The accused was observed masturbating near the uncovered window of his illuminated living room by neighbours from the privacy of their darkened bedroom, across contiguous back yards, from a distance of 90 to 150 feet. The police were summoned. They observed the accused from "just below the navel up" from the neighbour's bedroom and "from about maybe the neck or the shoulders up" from street level. The accused was charged under ss. 173(1)(a) and 173(1)(b) of the Criminal Code. Section 173(1) makes it an offence to wilfully do an indecent act (a) "in a public place in the presence of one or more persons", or (b) "in any place, with intent thereby to insult or offend any person". The trial judge convicted the accused under s. 173(1)(a) after finding he had converted his living room into "a public place" but acquitted him under s. 173(1)(b) after finding that it did not appear the accused knew he was being watched or intended to insult or offend any person. The Supreme Court of British Columbia and the Court of Appeal upheld the conviction. The Court of Appeal concluded that the accused had "intentionally conducted himself in an indecent way, seeking to draw attention of others".

Held: The appeal should be allowed. The accused's conviction is vacated and an acquittal entered.

The facts as found by the trial judge do not support the accused's conviction. The accused's act was not committed in "a public place" within the meaning of ss. 150 and 173(1)(a) of the Criminal Code. A "public place" is defined in s. 150 as "any place to which the public have access as of right or by invitation, express or implied". "Access" means "the right or opportunity to reach or use or visit" and not the ability of those who are neither entitled nor invited to enter a place to see or hear from the outside, through uncovered windows or open doors, what is transpiring within. Interpreting "public place" as contemplating physical as opposed to visual access renders the whole of s. 173(1) more coherent and is consistent with Parliament's legislative distinction in the Criminal Code between conduct that is criminal because it occurs in a public place and conduct that is criminal because it is exposed to public view or open to public view.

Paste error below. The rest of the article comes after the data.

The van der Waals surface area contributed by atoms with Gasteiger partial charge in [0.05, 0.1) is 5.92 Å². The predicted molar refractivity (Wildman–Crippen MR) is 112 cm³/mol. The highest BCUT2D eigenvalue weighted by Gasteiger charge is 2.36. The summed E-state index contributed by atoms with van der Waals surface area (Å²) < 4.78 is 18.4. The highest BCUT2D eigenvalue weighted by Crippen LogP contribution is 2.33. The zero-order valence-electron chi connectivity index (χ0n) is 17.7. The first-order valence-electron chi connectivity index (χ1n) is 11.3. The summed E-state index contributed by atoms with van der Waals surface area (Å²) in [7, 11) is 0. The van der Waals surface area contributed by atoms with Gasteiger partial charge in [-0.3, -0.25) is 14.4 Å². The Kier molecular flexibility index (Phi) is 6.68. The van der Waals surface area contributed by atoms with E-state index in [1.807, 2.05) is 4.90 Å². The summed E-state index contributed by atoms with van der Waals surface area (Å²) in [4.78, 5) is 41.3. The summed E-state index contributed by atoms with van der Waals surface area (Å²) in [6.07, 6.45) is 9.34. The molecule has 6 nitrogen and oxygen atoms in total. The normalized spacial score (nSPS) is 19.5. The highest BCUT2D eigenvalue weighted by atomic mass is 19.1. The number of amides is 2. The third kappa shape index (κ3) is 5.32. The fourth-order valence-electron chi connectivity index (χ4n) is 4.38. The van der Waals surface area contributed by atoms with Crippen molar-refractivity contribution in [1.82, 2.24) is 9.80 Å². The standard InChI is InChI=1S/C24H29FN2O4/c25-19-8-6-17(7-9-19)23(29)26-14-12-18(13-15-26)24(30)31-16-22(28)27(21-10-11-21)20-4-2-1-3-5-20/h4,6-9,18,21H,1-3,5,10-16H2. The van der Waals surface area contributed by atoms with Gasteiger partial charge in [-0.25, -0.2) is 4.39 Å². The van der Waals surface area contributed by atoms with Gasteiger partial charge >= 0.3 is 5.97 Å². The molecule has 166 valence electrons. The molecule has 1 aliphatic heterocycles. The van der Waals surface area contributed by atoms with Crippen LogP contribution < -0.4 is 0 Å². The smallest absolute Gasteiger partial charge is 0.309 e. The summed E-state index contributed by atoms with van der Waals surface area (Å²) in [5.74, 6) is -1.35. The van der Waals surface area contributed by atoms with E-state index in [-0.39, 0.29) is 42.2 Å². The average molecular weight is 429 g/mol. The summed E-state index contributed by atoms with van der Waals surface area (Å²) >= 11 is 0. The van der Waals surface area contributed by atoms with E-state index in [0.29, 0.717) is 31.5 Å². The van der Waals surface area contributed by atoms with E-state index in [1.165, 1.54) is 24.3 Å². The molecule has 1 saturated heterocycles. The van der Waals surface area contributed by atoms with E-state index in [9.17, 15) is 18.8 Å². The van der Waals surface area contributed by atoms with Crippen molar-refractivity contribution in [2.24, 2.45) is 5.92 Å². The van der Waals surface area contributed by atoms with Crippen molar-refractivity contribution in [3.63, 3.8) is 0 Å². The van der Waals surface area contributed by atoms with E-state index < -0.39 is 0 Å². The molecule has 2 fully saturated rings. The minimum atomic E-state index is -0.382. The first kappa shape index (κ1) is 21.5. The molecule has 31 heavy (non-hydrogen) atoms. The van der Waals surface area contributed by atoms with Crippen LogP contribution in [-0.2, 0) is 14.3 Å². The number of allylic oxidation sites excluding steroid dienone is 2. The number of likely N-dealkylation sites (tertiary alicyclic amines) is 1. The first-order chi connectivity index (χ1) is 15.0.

The Court of Appeal erred by departing from the trial judge's appreciation of the evidence in the absence of a finding that he had committed a palpable and overriding error. It also erred in finding that the conviction is supported by case law that expands the meaning of "a public place" to include the place where the witnesses to an indecent act are physically situated. Even if correctly decided, this case law does not support the conviction since the accused's act did not occur in a public place within the expanded meaning. Although the definition of "endroit public" in the French version of s. 150 contains no equivalent of the word "includes" found in the definition of "public place" in the English version, there is no need to choose between versions because both contemplate physical as opposed to visual access."